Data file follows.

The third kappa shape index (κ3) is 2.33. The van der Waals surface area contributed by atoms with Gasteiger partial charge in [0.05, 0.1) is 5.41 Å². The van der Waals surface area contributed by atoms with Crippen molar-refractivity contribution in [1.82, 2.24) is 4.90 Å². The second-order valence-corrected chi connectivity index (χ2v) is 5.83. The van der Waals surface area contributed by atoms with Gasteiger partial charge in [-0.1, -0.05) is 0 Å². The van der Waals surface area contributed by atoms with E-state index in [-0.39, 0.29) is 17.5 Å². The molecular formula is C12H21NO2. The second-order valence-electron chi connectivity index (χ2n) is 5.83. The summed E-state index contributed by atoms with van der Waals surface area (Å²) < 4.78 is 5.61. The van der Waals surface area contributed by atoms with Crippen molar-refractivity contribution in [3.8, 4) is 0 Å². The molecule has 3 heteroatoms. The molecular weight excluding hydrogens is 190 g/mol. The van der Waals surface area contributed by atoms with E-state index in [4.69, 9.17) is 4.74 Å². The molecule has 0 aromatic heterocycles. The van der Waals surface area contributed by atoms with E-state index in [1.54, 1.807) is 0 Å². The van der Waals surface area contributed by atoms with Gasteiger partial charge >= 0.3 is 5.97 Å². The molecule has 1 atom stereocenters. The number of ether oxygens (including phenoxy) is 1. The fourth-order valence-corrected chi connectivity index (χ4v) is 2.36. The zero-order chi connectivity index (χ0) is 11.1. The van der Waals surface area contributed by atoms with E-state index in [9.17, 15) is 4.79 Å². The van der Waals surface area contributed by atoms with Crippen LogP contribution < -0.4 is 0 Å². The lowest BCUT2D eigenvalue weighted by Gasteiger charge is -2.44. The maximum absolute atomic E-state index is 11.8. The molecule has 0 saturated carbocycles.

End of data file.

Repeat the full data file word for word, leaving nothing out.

The third kappa shape index (κ3) is 2.33. The van der Waals surface area contributed by atoms with Gasteiger partial charge in [0.05, 0.1) is 5.41 Å². The van der Waals surface area contributed by atoms with Crippen molar-refractivity contribution in [1.82, 2.24) is 4.90 Å². The second-order valence-corrected chi connectivity index (χ2v) is 5.83. The van der Waals surface area contributed by atoms with Gasteiger partial charge in [-0.1, -0.05) is 0 Å². The van der Waals surface area contributed by atoms with E-state index in [-0.39, 0.29) is 17.5 Å². The molecular formula is C12H21NO2. The second-order valence-electron chi connectivity index (χ2n) is 5.83. The summed E-state index contributed by atoms with van der Waals surface area (Å²) < 4.78 is 5.61. The van der Waals surface area contributed by atoms with Crippen molar-refractivity contribution in [3.8, 4) is 0 Å². The molecule has 3 heteroatoms. The molecular weight excluding hydrogens is 190 g/mol. The van der Waals surface area contributed by atoms with E-state index in [4.69, 9.17) is 4.74 Å². The molecule has 0 aromatic heterocycles. The van der Waals surface area contributed by atoms with E-state index in [1.54, 1.807) is 0 Å². The van der Waals surface area contributed by atoms with Gasteiger partial charge >= 0.3 is 5.97 Å². The molecule has 1 atom stereocenters. The number of ether oxygens (including phenoxy) is 1. The fourth-order valence-corrected chi connectivity index (χ4v) is 2.36. The zero-order chi connectivity index (χ0) is 11.1. The van der Waals surface area contributed by atoms with E-state index in [9.17, 15) is 4.79 Å². The van der Waals surface area contributed by atoms with Crippen LogP contribution < -0.4 is 0 Å². The lowest BCUT2D eigenvalue weighted by Gasteiger charge is -2.44. The maximum absolute atomic E-state index is 11.8. The molecule has 0 saturated carbocycles.